Walking into the Chelsea Theater in Chapel Hill isn’t like walking into your average movie theater. Unique elements like a handwritten chalkboard concession sign and the open door leading into the neighboring coffee shop give the theater a personal, hometown feel.
These details, combined with a mission for community involvement and a desire to show diverse and thought-provoking movies, are what keep the theater striving. But, had it not been for a group of passionate individuals who banded together last year, the theater might not still be around today.
In November 2017 the former owners of the Chelsea Theater decided that it was time to retire. They would either sell the theater or close it down. Word spread throughout the community with the overwhelming message that something had to be done to save the theater. A group of about ten people got together and with a lot of help from the community turned the Chelsea Theater into a nonprofit.
Emily Kass, the director of the Chelsea, said that she was pleasantly surprised by the community’s response when fundraising began. People were exceptionally willing to donate their time and money to keep the theater going.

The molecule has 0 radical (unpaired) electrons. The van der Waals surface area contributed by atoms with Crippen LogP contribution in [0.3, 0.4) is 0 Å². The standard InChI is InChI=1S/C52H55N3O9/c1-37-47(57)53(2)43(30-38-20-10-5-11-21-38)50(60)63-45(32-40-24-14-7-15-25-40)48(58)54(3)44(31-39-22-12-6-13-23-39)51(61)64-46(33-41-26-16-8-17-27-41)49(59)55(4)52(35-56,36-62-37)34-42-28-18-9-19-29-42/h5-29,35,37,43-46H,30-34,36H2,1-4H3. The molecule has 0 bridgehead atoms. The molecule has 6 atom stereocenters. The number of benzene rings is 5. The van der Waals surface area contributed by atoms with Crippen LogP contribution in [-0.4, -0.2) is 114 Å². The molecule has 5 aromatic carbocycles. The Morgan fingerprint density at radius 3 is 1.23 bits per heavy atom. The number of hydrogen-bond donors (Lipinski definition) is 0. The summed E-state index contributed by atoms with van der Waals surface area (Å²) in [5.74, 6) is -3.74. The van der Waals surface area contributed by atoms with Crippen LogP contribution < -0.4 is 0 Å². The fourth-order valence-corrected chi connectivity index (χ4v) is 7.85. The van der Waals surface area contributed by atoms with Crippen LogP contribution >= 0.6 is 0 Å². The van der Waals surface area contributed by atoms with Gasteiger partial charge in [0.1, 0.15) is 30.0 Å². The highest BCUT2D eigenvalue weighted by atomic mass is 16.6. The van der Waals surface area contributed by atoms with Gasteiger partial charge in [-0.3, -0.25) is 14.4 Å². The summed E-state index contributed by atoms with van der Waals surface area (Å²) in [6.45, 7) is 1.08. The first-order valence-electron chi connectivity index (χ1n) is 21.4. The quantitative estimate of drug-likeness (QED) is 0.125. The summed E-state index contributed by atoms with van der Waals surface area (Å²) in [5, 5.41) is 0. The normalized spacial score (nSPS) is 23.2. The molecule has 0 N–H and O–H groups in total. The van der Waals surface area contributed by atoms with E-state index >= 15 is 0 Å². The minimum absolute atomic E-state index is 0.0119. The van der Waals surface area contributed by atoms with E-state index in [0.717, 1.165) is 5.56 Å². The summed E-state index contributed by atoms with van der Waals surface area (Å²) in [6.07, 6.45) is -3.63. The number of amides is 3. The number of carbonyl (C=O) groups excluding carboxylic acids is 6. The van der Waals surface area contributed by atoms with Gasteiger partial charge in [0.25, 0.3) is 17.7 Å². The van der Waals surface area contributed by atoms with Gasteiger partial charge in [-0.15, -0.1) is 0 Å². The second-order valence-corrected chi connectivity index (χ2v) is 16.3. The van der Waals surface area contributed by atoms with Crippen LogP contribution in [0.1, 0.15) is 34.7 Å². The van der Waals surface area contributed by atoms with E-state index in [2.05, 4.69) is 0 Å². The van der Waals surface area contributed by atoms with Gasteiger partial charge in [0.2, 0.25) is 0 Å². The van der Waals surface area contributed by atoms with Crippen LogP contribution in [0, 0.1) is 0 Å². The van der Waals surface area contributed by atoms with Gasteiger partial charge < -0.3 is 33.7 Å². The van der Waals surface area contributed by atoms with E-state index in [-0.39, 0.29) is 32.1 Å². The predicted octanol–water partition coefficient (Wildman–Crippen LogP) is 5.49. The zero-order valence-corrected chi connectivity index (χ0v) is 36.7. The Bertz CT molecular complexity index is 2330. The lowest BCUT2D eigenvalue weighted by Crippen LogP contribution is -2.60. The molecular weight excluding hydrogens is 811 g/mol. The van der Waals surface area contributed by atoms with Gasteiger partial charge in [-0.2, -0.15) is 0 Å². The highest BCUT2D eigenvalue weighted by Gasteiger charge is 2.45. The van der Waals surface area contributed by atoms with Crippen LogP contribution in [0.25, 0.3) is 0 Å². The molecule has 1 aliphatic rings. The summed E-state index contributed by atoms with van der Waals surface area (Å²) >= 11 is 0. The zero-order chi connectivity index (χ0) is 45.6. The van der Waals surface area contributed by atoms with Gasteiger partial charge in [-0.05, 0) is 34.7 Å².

“When the community rallied around to save the Chelsea, they did it because it really is a special place,” Kass said. “It’s not because we’re really fancy, they did it because they love the movies.”
They raised $100,000 in less than two months and Kass knew that the Chelsea Theater was getting a second chance. The newly formed board decided to focus on community outreach and education as well as maintaining the diversity of films the Chelsea was known for.
One of the programs they are implementing in 2019 is called “Cinema School: Mornings at the Movies,” and is a collaboration with UNC-Chapel Hill Department of Public Humanities that uses films as a “springboard to talk about local issues and have a local dialogue.” Once a month at 10 am, the Chelsea plays a film chosen by a UNC professor, which is then followed by a conversation about the film between the professor and the audience.
In addition to education outreach, Emily Kass and the Chelsea Theater board want to maintain the diversity of films shown at the theater as well as ensure and promote inclusivity. For example, Thursday matinees now include closed captions so that patrons with hearing difficulties can enjoy movies at the Chelsea.
With all these exciting events coming up, it’s hard to pin down one event that Kass is the most excited about, but a big contender is the Israeli Documentary Film Festival that will be coming to the Chelsea in March.
The theater will be dedicating one of its three screens for five days to show five award-winning Israeli documentaries that have never been seen in the United States. Kass said that she hopes this festival broadens the Chelsea’s audience as well as helps inform people of some of the incredible filmmaking that goes on around the world that never makes it to US movie theaters.
For more information about the upcoming events at the Chelsea Theater and to subscribe to their newsletter visit their website at https://thechelseatheater.org/.